This article, originally published in September 2008, is current once again. The Feria del Chile de Queréndaro is happening this weekend, August 9-11, 2013. If you're in the vicinity of Queréndaro, Michoacán, by all means get there.
We fell in love with these wee ballet folklórico performers, children no more than four years old.
For the last seven years, just around the late July-early August harvest time, the town of Queréndaro, Michoacán, has celebrated the Feria del Chile (chile fair). The center of town fills with rides for children, booths specializing in all sorts of food, games of chance, a big stage for daily ballet folklórico and nightly music, and all the usual whoopdedoo of fiesta time. The star of the fiestas is, of course, the chile chilaca.
About 3 thousand acres of chile chilaca are planted in the central Mexican states of Aguascalientes, Jalisco, Guanajuato, Zacatecas and Michoacán. Many of the residents of Queréndaro, Michoacán commercially cultivate this particular chile.
The chile chilaca also has other names such as negro (black), prieto (dark), or, particularly here in Michoacán, chile para deshebrar (chile to tear in small strips). High quality chilaca is long, slender and undulated. Each chile can measure a foot long. Before its fully-ripe state the chilaca is inky blue-green, with color and flavor similar to the chile poblano. Here in Michoacán, where there are at least two names for every growing thing, the fresh chile chilaca is coloquially known as the cuernillo (little horn).
The chilaca turns dark reddish-brown when it's allowed to ripen on the bush. When ripe and then dried in the Queréndaro sun, the chilaca becomes very dark red and is called chile pasilla. If the seeds are removed from the dried chile, its name is chile capón. Chiles capones literally means 'castrated' chiles. This vegetable castration refers to the removal of the seeds prior to cooking.
Some chilacas are sold bottled, either en escabeche (pickled in vinegar) or as chiles capones (dried, seeded, soaked, toasted, and then cooked with onion), to be used as a botana or condimento (appetizer or condiment).
These are chiles chilaca rellenos--chiles capones stuffed with tomates verdes (tomatillos), onion, and garlic. The chiles in the photo, prepared for carry-out at the Alberto Gómez family booth , still needed to be topped with shredded Oaxaca cheese.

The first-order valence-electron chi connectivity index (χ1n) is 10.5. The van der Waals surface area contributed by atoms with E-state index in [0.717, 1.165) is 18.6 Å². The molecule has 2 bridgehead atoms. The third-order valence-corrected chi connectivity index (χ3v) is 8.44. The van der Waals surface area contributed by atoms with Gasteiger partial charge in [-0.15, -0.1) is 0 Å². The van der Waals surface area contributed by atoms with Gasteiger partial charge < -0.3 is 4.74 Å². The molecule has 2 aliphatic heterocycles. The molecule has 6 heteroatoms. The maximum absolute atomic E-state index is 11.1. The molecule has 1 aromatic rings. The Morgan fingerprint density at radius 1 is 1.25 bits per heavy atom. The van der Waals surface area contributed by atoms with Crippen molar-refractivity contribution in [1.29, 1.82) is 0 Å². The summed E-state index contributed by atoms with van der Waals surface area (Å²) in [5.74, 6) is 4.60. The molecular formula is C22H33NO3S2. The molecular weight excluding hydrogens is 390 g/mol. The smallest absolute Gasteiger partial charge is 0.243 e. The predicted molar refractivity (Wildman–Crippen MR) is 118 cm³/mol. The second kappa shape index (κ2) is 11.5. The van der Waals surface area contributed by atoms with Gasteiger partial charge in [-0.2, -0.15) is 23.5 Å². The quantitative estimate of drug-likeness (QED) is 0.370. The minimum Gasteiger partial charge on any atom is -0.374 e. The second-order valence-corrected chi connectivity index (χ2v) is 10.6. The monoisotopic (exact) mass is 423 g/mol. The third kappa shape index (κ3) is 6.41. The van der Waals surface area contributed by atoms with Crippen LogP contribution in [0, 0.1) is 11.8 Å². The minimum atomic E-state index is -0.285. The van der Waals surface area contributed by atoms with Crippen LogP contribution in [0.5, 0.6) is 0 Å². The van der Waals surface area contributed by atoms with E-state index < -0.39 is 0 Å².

The Barajas family of Queréndaro offered this variety of freshly harvested chiles at their booth at the Feria del Chile. Clockwise beginning with the dark green chiles at the bottom of the basket, they are:
- chiles poblano............14 pesos per kilo
- chiles güero...............14 pesos per kilo
- chiles chilaca verde......12 pesos per kilo
- chiles cola de rata........50 pesos per kilo (for dry chiles; the booth was out of fresh)
- chiles poblano rojo.......14 pesos per kilo
Mexico Cooks! bought a kilo of fresh mature (red) chiles chilaca. We've been preparing them in various dishes. The flavor they add is deeply sweet and deadly hot. So far, our favorite recipe is with potatoes, onions, and flor de calabaza (squash blossoms). Here's what to do:
Papas con Flor de Calabaza y Chile
3 large white potatoes, russets if you can get them
1 medium white onion
2 fresh mature chiles chilaca
1 large clove garlic
2 bunches fresh flor de calabaza (squash blossoms)
Vegetable oil or freshly rendered lard
Small plastic bag
Large plastic bag
Large sauté pan
Peel and cube (approximately 3/4") the potatoes. Bring salted water to boil in a pot large enough for them. Boil the potatoes until tender (approximately 15 minutes) and strain. Allow the potatoes to dry for 30 minutes or more.
Wash and rough-chop the squash blossoms. Discard their stems.
Dice the onion to approximately 1/2". Mince the garlic.
Heat the dry griddle and roast the chiles until they are blackened. Put them in the small plastic bag, twist it closed, and allow the chiles to "sweat" for about 10 minutes. Peel and seed. Slice the chiles in 1/2" rounds.
Heat the oil or lard in the sauté pan. While it heats, put approximately 1/2 cup flour and a teaspoon of sea salt into the large plastic bag. Add the potatoes to the bag and shake until the potatoes are dredged with flour and salt.
Sauté the onions, garlic, and chiles. Add the potatoes and continue to sauté until the potatoes are golden brown. Add the squash blossoms and sauté briefly--the blossoms will wilt. Add sea salt to taste.
Serves 3 or 4 as a side dish.
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